WJZ general assignment reporter Mike Hellgren came to Maryland’s News Station in the spring of 2004 from KARK-TV, an NBC affiliate station in Little Rock, Arkansas where he worked as a general assignment reporter, as well as fill-in anchor. Solid reporting credentials and a reputation for breaking important news stories characterized Mike’s work both there and at KTAL-TV, another NBC station in Shreveport, La. where he also was a general assignment reporter and fill-in anchor.
He also worked as a reporter/producer/photographer for KLAX-TV, an ABC station in Alexandria, La. and started his career in broadcast journalism with a cable news program called First Edition News in Kenosha, Wisconsin.
Mike holds a B.S. degree in journalism from Northwestern University’s Medill School of Journalism and grew up partly in Chicago and partly in Louisiana.
More Stories by Mike Hellgren
Months after a deadly shooting at the Mall in Columbia, we could soon learn new critical details about that tragic day.
Police say Caitlyn Virts is glad to be home and her father is speaking to detectives about her abduction. He was on the FBI’s Most Wanted list before police took him into custody and rescued Caitlyn over the weekend.
Relief and joy. A little girl will soon be home after a nationwide search comes to an end. Authorities found Caitlyn Virts more than 400 miles from Baltimore in South Carolina.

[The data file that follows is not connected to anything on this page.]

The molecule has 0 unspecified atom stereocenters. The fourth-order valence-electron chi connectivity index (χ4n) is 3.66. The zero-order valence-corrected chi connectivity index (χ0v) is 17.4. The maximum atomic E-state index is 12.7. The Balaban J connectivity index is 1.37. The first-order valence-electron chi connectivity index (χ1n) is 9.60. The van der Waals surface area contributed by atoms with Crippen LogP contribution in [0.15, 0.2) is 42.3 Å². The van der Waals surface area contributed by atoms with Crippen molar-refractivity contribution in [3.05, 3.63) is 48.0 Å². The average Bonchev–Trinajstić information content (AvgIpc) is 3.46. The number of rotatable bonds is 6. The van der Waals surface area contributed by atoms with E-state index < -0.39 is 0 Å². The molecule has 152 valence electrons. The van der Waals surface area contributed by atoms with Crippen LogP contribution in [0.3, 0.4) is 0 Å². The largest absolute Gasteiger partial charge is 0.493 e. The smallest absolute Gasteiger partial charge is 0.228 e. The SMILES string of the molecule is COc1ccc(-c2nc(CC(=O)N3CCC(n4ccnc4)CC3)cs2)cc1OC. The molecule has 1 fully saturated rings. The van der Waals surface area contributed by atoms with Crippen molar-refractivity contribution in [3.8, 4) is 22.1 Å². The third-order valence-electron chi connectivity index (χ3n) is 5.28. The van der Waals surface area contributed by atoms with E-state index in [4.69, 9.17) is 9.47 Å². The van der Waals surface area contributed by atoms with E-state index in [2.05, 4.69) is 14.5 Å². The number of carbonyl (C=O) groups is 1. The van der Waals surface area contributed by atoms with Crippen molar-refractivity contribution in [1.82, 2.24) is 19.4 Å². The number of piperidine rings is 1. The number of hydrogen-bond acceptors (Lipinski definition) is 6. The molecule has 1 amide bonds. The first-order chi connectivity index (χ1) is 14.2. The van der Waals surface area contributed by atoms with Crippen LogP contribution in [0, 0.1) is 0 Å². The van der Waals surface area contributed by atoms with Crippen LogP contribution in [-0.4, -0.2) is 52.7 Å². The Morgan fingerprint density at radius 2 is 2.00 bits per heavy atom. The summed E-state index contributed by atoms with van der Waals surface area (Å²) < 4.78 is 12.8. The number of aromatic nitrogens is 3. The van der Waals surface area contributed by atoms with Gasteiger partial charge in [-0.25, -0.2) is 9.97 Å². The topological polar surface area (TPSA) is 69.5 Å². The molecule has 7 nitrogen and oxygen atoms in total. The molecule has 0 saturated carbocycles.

The Amber Alert is over for 11-year-old Caitlyn Virts. She and her father, Timothy Virts, were just found in South Carolina–alive.
Controversy on campus. A fraternity and sorority at McDaniel College are under fire after allegations of ethnic stereotyping during a party.
A little girl has been missing for more than 12 hours after police say her father abducted her. Now investigators believe the two may have fled to another state.
In a new interview, Marshall “Eddie” Conway maintains he was railroaded and a political prisoner. A bad jury instruction led to a deal with Baltimore’s top prosecutor to release him.
In Maryland, you can take pictures of officers in public but in several high-profile cases, police are accused of trying to stop those recordings.
There are dangerous road conditions in Anne Arundel County.
More crude oil than ever is being transported through major cities on trains. And after four derailments in seven months, the federal government is now taking action.
Controversy continues over a videotaped police encounter in Towson. The confrontation shines a spotlight on a Baltimore County program that puts citizens on the beat.
Confrontation caught on tape. The Baltimore County police chief talks about the video between an officer and a man attempting to record an arrest.